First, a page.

Tony Parkes responded:

I find that the way a band plays a tune matters more than the tune itself.  Ralph Page's New Hampshire Orchestra recorded Arkansas Traveler for Michael Herman's Folk Dancer label, circa 1952.  It's fairly slow, with a prominent piano and a heavy downbeat from the bass and the pianist's left hand.  (The pianist, Arthur “Johnnie” Trombley, was Bob McQuillen's mentor.)  The recording is fine for the old contra dance Arkansas Traveler, but not for the traditional square of that name — or for any fast square.  Other recordings of the same tune would be better for squares.

Colin, you say that some tunes are too “tuneful.” Yet you mention Ragtime Annie and Crooked Stovepipe (my two all-time favorite tunes, as it happens), both of which I consider tuneful, as working well for you.  I suppose it depends on what one means by tuneful.  To me the term implies a wide range in pitch within each part (as opposed to uniformly low in the “A” part and uniformly high in the “B” part); it may also imply some passages of longer notes, something a person could hum or whistle easily (which I presume is what you didn't like about Hommage a Edmund Parizeau).  Again I find that a band's style, more than the raw notes, is what determines whether I'm comfortable calling patter to a given performance (live or recorded).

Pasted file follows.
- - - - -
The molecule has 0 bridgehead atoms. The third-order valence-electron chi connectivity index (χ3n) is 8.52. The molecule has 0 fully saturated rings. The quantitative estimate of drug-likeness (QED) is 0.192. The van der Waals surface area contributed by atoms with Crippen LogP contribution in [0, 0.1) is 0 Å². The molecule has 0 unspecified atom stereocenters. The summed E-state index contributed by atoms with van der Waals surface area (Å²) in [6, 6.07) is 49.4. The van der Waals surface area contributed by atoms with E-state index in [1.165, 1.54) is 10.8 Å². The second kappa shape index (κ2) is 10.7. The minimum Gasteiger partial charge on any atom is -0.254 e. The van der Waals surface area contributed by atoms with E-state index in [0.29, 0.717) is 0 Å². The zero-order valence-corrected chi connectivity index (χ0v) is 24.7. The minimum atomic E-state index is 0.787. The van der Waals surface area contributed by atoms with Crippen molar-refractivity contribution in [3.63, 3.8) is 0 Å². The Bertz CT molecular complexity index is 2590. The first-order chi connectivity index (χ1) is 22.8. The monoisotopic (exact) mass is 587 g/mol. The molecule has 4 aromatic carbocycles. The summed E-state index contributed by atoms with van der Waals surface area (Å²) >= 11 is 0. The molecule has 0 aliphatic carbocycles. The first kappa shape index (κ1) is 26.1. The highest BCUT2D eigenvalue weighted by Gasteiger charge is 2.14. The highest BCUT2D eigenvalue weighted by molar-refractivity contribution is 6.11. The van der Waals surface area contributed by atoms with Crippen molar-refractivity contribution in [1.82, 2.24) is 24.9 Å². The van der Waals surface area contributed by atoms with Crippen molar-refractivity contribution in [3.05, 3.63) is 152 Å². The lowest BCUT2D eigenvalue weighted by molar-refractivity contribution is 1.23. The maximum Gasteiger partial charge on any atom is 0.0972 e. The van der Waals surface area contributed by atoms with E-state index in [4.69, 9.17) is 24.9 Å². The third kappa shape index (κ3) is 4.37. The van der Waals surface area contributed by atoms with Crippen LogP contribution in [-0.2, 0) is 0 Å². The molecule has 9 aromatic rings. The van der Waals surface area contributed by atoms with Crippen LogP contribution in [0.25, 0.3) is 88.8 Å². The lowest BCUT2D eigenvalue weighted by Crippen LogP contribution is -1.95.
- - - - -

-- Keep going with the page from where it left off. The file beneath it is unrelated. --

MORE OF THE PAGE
One factor that helps me separate tunes into “square” and “contra” categories is story line or lack of it.  If a tune seems to “tell a story” with a beginning and an end, I'm more likely to prefer using it for contras — or for prompted squares whose figures always coincide with the tune.  If the end of a tune seems to flow straight into the beginning of the next round, I'll use that tune for squares where the overall phrasing is less critical, or for squares with a figure longer than 32 measures, or in situations (like one-nighters or family dances) where I'm pretty sure the dancers will get out of phrase.

Many (but not all) Northern tunes seem to me to “tell a story.”  Many (but not all) Southern tunes seem to me to be continuous.  But the same tune can be played in ways that are more appropriate for one or the other situation.

I have a lot more to say about tune feel and selection; hopefully I'll have time soon to distill it into an essay.  Thanks to Colin for inspiring me to begin organizing my thoughts.

I agree — I'm not sure what I mean by tuneful.  One suggestion was “Chinese Breakdown”, but I wouldn't want to use that, and I don't know whether that's because I know the singing call to go with it or because the tune would overpower my call.  Fred Feild says that the most recorded fiddle tune of all time is Soldier's Joy, but I can't imagine doing an American Square to that because I'm so familiar with it played as a rant for the English Traditional dance.

Fred also points out that Bob Dalsemer has a good list in his book “West Virginia Square Dances” at wvasquares/appendixa.html